This next step is really important. Please take the time to check the contents of the script to make sure you're happy with it. You don't have to be an expert to compare the steps listed above explaining what the script does (in how the script works), against the copy you've just downloaded.

You're going to make this script executable and then effectively give it root privileges by running it with sudo, so it would be madness not to check it before you run it.

# review downloaded code before executing
cat build_nginx.sh

# make the script executable
sudo chmod +x build_nginx.sh

# run it
sudo ./build_nginx.sh

It will take quite a while for the script to do its work. You can watch along, or make yourself a well-earned cuppa at this point.

When finished, you can start Nginx once using sudo nginx, but you probably really want to make Nginx run automatically on startup, so use these commands:

# start nginx service
sudo systemctl start nginx

# make it start automatically when the system starts
sudo systemctl enable nginx

Upgrades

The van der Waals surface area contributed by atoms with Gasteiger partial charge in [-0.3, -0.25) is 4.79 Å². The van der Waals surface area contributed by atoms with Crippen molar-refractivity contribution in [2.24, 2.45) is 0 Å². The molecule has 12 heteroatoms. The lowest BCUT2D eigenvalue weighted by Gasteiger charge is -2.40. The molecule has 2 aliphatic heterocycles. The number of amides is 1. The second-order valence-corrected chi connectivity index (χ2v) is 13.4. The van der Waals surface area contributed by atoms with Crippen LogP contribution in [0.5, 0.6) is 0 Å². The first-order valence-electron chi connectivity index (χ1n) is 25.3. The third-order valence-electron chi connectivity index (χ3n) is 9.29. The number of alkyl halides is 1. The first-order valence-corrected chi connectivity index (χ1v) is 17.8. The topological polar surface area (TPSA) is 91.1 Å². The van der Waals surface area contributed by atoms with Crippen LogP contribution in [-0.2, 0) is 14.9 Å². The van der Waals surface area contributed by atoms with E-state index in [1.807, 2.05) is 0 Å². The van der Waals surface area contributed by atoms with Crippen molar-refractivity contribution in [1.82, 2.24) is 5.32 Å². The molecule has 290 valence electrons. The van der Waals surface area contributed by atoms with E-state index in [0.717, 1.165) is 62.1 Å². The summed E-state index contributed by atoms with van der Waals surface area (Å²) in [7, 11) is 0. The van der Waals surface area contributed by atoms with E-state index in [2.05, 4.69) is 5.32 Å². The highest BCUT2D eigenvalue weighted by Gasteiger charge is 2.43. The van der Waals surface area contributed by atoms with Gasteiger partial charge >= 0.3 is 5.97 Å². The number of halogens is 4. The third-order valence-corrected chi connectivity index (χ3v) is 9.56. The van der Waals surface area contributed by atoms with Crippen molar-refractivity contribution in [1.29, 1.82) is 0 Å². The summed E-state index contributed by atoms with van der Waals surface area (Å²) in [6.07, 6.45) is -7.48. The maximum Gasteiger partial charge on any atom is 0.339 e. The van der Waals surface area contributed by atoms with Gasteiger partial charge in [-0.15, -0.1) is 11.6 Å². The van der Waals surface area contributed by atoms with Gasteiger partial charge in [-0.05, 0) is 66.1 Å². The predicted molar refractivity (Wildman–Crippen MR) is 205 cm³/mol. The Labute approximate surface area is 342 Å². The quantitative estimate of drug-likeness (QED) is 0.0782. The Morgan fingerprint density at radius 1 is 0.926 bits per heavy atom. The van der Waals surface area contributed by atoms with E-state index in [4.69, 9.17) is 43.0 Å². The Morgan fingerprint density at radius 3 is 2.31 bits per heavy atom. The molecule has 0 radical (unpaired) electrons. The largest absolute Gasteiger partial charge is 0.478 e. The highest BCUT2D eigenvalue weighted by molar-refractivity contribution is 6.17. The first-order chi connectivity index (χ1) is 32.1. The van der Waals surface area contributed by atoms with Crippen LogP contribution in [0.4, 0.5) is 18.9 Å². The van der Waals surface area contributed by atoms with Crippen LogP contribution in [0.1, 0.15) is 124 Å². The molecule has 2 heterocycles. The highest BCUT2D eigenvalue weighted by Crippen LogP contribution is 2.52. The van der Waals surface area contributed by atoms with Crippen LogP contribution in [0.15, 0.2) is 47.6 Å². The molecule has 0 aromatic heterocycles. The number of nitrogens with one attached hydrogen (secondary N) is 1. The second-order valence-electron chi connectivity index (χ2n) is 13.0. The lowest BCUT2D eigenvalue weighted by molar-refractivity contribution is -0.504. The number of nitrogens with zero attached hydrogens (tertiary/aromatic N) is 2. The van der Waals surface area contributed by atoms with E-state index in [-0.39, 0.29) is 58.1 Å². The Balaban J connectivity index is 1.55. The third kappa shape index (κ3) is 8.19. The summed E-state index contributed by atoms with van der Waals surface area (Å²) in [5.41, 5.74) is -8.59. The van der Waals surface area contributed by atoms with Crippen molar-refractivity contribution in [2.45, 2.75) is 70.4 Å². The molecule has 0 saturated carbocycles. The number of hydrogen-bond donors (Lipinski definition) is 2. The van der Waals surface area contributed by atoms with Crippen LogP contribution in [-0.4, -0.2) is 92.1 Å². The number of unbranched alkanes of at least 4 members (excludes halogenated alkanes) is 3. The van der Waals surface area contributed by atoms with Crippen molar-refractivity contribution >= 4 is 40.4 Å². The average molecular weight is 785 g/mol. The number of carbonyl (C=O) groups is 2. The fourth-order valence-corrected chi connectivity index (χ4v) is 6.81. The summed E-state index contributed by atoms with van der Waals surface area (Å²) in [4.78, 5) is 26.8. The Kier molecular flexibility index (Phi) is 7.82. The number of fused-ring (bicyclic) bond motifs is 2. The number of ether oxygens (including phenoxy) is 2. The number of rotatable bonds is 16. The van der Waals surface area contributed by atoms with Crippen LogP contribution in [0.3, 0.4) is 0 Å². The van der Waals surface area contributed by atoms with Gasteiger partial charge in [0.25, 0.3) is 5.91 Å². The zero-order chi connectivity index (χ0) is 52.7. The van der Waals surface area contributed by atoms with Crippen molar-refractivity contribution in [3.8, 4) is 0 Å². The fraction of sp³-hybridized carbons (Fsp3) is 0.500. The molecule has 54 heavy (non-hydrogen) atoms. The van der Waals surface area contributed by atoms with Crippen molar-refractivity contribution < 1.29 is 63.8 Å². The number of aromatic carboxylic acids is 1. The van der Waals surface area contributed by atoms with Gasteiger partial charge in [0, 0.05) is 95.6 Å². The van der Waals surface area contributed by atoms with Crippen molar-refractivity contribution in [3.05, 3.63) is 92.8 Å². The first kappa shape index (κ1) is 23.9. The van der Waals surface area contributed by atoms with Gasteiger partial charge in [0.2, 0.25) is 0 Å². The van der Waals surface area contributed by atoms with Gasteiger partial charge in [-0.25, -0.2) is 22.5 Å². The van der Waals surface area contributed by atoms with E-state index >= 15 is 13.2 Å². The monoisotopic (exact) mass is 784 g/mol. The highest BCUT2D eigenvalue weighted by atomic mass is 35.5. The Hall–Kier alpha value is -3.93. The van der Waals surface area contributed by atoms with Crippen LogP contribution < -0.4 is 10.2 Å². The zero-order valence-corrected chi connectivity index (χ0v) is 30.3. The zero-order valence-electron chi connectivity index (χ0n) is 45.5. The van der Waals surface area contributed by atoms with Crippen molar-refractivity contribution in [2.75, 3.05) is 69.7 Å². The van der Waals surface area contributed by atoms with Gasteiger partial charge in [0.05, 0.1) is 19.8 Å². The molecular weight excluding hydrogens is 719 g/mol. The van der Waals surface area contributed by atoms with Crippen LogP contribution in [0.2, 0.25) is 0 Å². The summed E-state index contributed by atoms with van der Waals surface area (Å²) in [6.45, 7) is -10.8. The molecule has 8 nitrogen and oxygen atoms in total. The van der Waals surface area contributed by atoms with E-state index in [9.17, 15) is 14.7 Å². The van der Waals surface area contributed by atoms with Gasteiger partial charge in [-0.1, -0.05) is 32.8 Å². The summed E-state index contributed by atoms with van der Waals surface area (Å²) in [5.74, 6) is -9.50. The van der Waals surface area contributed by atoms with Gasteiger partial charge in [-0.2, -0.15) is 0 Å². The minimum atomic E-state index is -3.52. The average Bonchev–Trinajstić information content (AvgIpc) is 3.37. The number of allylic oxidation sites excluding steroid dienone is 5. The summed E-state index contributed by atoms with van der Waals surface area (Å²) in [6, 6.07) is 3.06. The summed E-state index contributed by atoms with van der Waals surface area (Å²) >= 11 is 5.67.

When a new version of Nginx and/or OpenSSL are released, the script is updated shortly afterwards to use the new version(s). You might also decide to re-run the script after customising the list of optional modules in the compilation settings in the script.

Whatever the reason, the steps involved in upgrading are very similar to the initial installation:

# move to the working folder
cd /usr/local/src/nginx/

# remove the old version of the script
# skip this step if you're just adding/removing Nginx modules
sudo rm /usr/local/src/nginx/build_nginx.sh

# download the latest version of the script
# (don't bother if you're just re-running to add/remove modules)
sudo curl -L https://raw.githubusercontent.com/MatthewVance/nginx-build/master/build-nginx.sh -o build_nginx.sh

# IMPORTANT! review downloaded code before executing
cat build_nginx.sh

# make the downloaded script executable
sudo chmod +x build_nginx.sh

# run the script
sudo ./build_nginx.sh

# restart the service
sudo systemctl restart nginx

# confirm the new version number is reported (if applicable)
nginx -v